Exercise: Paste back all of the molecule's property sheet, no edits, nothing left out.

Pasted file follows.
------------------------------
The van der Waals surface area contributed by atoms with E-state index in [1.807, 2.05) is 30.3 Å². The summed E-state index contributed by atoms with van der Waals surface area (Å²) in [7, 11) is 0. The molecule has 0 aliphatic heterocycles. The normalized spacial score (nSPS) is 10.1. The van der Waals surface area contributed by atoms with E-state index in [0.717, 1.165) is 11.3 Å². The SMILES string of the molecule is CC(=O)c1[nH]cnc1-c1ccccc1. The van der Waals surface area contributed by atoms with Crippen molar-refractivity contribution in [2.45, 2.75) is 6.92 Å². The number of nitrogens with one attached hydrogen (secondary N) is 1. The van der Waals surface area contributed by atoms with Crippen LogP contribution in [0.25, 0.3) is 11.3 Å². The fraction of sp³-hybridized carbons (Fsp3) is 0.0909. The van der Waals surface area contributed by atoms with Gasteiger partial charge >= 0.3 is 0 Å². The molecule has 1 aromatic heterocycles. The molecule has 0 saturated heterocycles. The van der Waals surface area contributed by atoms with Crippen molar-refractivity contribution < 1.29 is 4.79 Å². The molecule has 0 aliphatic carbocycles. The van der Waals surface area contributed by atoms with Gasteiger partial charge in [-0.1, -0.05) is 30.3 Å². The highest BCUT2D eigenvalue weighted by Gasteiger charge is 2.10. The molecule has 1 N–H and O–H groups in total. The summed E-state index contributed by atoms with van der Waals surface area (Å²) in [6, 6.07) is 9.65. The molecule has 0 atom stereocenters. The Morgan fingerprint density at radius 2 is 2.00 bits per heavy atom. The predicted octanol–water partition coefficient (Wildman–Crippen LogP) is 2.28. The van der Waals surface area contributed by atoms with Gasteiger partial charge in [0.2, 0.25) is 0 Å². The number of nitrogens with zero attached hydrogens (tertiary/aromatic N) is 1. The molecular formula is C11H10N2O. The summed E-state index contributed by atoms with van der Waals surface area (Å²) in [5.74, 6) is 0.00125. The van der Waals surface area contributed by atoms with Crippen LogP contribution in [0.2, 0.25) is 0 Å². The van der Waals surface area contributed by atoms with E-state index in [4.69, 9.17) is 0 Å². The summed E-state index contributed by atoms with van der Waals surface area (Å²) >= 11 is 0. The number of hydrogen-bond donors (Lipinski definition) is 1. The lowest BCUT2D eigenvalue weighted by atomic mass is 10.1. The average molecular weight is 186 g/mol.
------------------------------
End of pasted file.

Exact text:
The van der Waals surface area contributed by atoms with E-state index in [1.807, 2.05) is 30.3 Å². The summed E-state index contributed by atoms with van der Waals surface area (Å²) in [7, 11) is 0. The molecule has 0 aliphatic heterocycles. The normalized spacial score (nSPS) is 10.1. The van der Waals surface area contributed by atoms with E-state index in [0.717, 1.165) is 11.3 Å². The SMILES string of the molecule is CC(=O)c1[nH]cnc1-c1ccccc1. The van der Waals surface area contributed by atoms with Crippen molar-refractivity contribution in [2.45, 2.75) is 6.92 Å². The number of nitrogens with one attached hydrogen (secondary N) is 1. The van der Waals surface area contributed by atoms with Crippen LogP contribution in [0.25, 0.3) is 11.3 Å². The fraction of sp³-hybridized carbons (Fsp3) is 0.0909. The van der Waals surface area contributed by atoms with Gasteiger partial charge >= 0.3 is 0 Å². The molecule has 1 aromatic heterocycles. The molecule has 0 saturated heterocycles. The van der Waals surface area contributed by atoms with Crippen molar-refractivity contribution < 1.29 is 4.79 Å². The molecule has 0 aliphatic carbocycles. The van der Waals surface area contributed by atoms with Gasteiger partial charge in [-0.1, -0.05) is 30.3 Å². The highest BCUT2D eigenvalue weighted by Gasteiger charge is 2.10. The molecule has 1 N–H and O–H groups in total. The summed E-state index contributed by atoms with van der Waals surface area (Å²) in [6, 6.07) is 9.65. The molecule has 0 atom stereocenters. The Morgan fingerprint density at radius 2 is 2.00 bits per heavy atom. The predicted octanol–water partition coefficient (Wildman–Crippen LogP) is 2.28. The van der Waals surface area contributed by atoms with Gasteiger partial charge in [0.2, 0.25) is 0 Å². The number of nitrogens with zero attached hydrogens (tertiary/aromatic N) is 1. The molecular formula is C11H10N2O. The summed E-state index contributed by atoms with van der Waals surface area (Å²) in [5.74, 6) is 0.00125. The van der Waals surface area contributed by atoms with Crippen LogP contribution in [0.2, 0.25) is 0 Å². The van der Waals surface area contributed by atoms with E-state index in [4.69, 9.17) is 0 Å². The summed E-state index contributed by atoms with van der Waals surface area (Å²) >= 11 is 0. The number of hydrogen-bond donors (Lipinski definition) is 1. The lowest BCUT2D eigenvalue weighted by atomic mass is 10.1. The average molecular weight is 186 g/mol.